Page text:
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  • Web Map Service of Geoscience Australia's national geophysical grids for magnetics, gravity and radiometrics. The service also contains outlines and descriptions of the airborne geophysical surveys used to compile the magnetic and radiometric grids.

  • The Surface Geology web map service provides two seamless national coverages of Australian bedrock and surficial geology, compiled at 1:1 million scale (displays only at scales less than 1:1500000), and 1:2.5 million scale (displays only at scales greater than 1:1500000). It also contains 1:5 million scale geological regions and metamorphic geology. The service represents outcropping or near-outcropping bedrock units, and unconsolidated or poorly consolidated regolith material covering bedrock.

  • This web map service provides visualisations of datasets prepared for the Technology Investment Roadmap Data Portal. The service has been developed using various mineral deposit, mine location and industrial plant location datasets sourced from the Australia’s Identified Mineral Resources (2019), produced by Geoscience Australia (http://dx.doi.org/10.11636/1327-1466.2018)

  • The Tasselled Cap Wetness (TCW) percentage exceedance composite represents the behaviour of water in the landscape, as defined by the presence of water, moist soil or wet vegetation at each pixel through time. The summary shows the percentage of observed scenes where the Wetness layer of the Tasselled Cap transform is above the threshold, i.e. where each pixel has been observed as ‘wet’. Areas that retain surface water or wetness in the landscape during the dry season are potential areas of groundwater discharge and associated GDEs. The TCW exceedance composite was classified into percentage intervals to distinguish areas that were wet for different proportions of time during the 2013 dry season. Areas depicted in the dataset have been exaggerated to enable visibility.

  • The WOfS summary statistic represents, for each pixel, the percentage of time that water is detected at the surface relative to the total number of clear observations. Due to the 25-m by 25-m pixel size of Landsat data, only features greater than 25m by 25m are detected and only features covering multiple pixels are consistently detected. The WOfS summary statistic was produced over the McBride and Nulla Basalt provinces for the entire period of available data (1987 to 2018). Pixels were polygonised and classified in order to visually enhance key data in the imagery. Areas depicted in the dataset have been exaggerated to enable visibility.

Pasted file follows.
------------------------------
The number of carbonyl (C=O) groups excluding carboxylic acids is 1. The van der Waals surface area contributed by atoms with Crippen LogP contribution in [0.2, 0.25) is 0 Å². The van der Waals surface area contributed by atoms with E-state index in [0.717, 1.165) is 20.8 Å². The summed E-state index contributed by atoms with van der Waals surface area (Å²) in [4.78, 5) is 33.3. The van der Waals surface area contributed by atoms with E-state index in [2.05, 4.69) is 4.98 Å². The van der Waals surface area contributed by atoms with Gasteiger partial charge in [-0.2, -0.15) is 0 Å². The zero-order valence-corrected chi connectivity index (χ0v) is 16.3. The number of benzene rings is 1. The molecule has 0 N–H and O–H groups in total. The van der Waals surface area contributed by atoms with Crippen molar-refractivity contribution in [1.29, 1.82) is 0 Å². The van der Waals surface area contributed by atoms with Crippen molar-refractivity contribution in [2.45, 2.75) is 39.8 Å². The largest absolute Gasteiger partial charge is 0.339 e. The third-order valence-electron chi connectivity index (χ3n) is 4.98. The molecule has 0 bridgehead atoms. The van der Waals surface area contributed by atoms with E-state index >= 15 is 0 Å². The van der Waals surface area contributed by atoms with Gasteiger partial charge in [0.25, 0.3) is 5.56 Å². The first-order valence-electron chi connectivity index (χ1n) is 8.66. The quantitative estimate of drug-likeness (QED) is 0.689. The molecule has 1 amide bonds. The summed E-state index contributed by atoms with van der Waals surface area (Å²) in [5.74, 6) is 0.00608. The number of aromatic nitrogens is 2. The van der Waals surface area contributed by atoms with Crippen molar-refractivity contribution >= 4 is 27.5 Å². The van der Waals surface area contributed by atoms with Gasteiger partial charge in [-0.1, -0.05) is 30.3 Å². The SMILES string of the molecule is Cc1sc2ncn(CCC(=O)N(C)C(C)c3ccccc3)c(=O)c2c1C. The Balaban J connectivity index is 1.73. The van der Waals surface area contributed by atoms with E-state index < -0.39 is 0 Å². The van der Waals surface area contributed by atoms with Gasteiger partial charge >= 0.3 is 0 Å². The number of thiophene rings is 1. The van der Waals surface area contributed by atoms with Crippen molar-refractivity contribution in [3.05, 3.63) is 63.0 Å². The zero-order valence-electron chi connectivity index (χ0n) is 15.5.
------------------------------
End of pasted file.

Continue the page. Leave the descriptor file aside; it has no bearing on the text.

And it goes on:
• This service provides Australian surface hydrology, including natural and man-made features such as water courses (including directional flow paths), lakes, dams and other water bodies. The information was derived from the Surface Hydrology database, with a nominal scale of 1:250,000. The service contains layer scale dependencies.

  • This is the Acreage Release Marine Environmental Data compiled web service to be updated each year with acreage release. It contains the following publicly available datasets, for the 2016 Acreage Release - Marine Survey Towed-video Transects, Marine Sediments Database Samples, Australian Seascapes, Seabed Mud Content on the Northwest Shelf, Seabed Sand Content of the Northwest Shelf and Seabed Gravel Content of the Northwest Shelf.

  • The Australian Coastal Sediment Compartments Web Service provide a hierarchical spatial classification relevant to the assessment of sediment movement in the Australian coastal zone, and represent a tool to assist coastal planning and management. Additional spatial data layers produced during the development of the compartments are provided for reference.

  • The Australian Topographic base map service is seamless national dataset coverage for the whole of Australia. The map is a representation of the Geoscience Australia 250k topographic specification and portrays a detailed graphic representation of features that appear on the Earth's surface. These features include cultural, hydrography and relief themes. The service contains layer scale dependencies.

  • The Australian Geothermal Association compiled data on the installed capacity of direct-use geothermal and geoexchange systems in Australia, including large-scale ground source heat pumps and hot sedimentary applications through to December 2018. Large-scale direct-use hot sedimentary aquifer systems includes systems to heat swimming pools or provide hydronic heating systems. In geoexchange systems, the Earth acts as a heat source or a heat sink, exploiting the temperature difference between the surface (atmosphere) and at depth. The temperature of the Earth just a few metres below the surface is much more consistent than atmospheric temperature, especially in seasonal climates. These resources do not require the addition of geothermal heat.